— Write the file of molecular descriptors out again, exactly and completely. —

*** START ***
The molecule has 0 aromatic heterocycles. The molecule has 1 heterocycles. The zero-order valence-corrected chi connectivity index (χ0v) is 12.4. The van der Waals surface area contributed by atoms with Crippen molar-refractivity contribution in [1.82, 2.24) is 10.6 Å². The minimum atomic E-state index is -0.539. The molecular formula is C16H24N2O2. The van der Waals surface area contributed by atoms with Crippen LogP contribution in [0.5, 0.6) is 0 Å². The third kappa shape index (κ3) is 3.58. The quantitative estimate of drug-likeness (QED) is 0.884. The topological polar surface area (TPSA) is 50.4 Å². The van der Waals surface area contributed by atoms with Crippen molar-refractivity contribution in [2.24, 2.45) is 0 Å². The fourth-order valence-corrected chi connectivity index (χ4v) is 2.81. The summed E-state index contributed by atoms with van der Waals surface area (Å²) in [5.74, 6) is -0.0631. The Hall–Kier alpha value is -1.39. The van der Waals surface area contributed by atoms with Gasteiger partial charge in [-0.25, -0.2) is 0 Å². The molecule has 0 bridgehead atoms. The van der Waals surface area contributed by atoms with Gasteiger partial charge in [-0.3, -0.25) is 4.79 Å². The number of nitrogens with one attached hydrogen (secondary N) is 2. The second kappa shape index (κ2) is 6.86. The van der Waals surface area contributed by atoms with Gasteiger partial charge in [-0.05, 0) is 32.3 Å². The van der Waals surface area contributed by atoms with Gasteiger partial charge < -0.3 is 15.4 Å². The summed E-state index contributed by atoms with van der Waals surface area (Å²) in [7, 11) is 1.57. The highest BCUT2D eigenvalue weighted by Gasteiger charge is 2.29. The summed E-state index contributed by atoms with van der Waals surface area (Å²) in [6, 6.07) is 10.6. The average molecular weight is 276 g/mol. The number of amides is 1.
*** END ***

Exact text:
The molecule has 0 aromatic heterocycles. The molecule has 1 heterocycles. The zero-order valence-corrected chi connectivity index (χ0v) is 12.4. The van der Waals surface area contributed by atoms with Crippen molar-refractivity contribution in [1.82, 2.24) is 10.6 Å². The minimum atomic E-state index is -0.539. The molecular formula is C16H24N2O2. The van der Waals surface area contributed by atoms with Crippen LogP contribution in [0.5, 0.6) is 0 Å². The third kappa shape index (κ3) is 3.58. The quantitative estimate of drug-likeness (QED) is 0.884. The topological polar surface area (TPSA) is 50.4 Å². The van der Waals surface area contributed by atoms with Crippen molar-refractivity contribution in [2.24, 2.45) is 0 Å². The fourth-order valence-corrected chi connectivity index (χ4v) is 2.81. The summed E-state index contributed by atoms with van der Waals surface area (Å²) in [5.74, 6) is -0.0631. The Hall–Kier alpha value is -1.39. The van der Waals surface area contributed by atoms with Gasteiger partial charge in [-0.25, -0.2) is 0 Å². The molecule has 0 bridgehead atoms. The van der Waals surface area contributed by atoms with Gasteiger partial charge in [-0.3, -0.25) is 4.79 Å². The number of nitrogens with one attached hydrogen (secondary N) is 2. The second kappa shape index (κ2) is 6.86. The van der Waals surface area contributed by atoms with Gasteiger partial charge in [-0.05, 0) is 32.3 Å². The van der Waals surface area contributed by atoms with Gasteiger partial charge < -0.3 is 15.4 Å². The summed E-state index contributed by atoms with van der Waals surface area (Å²) in [7, 11) is 1.57. The highest BCUT2D eigenvalue weighted by Gasteiger charge is 2.29. The summed E-state index contributed by atoms with van der Waals surface area (Å²) in [6, 6.07) is 10.6. The average molecular weight is 276 g/mol. The number of amides is 1.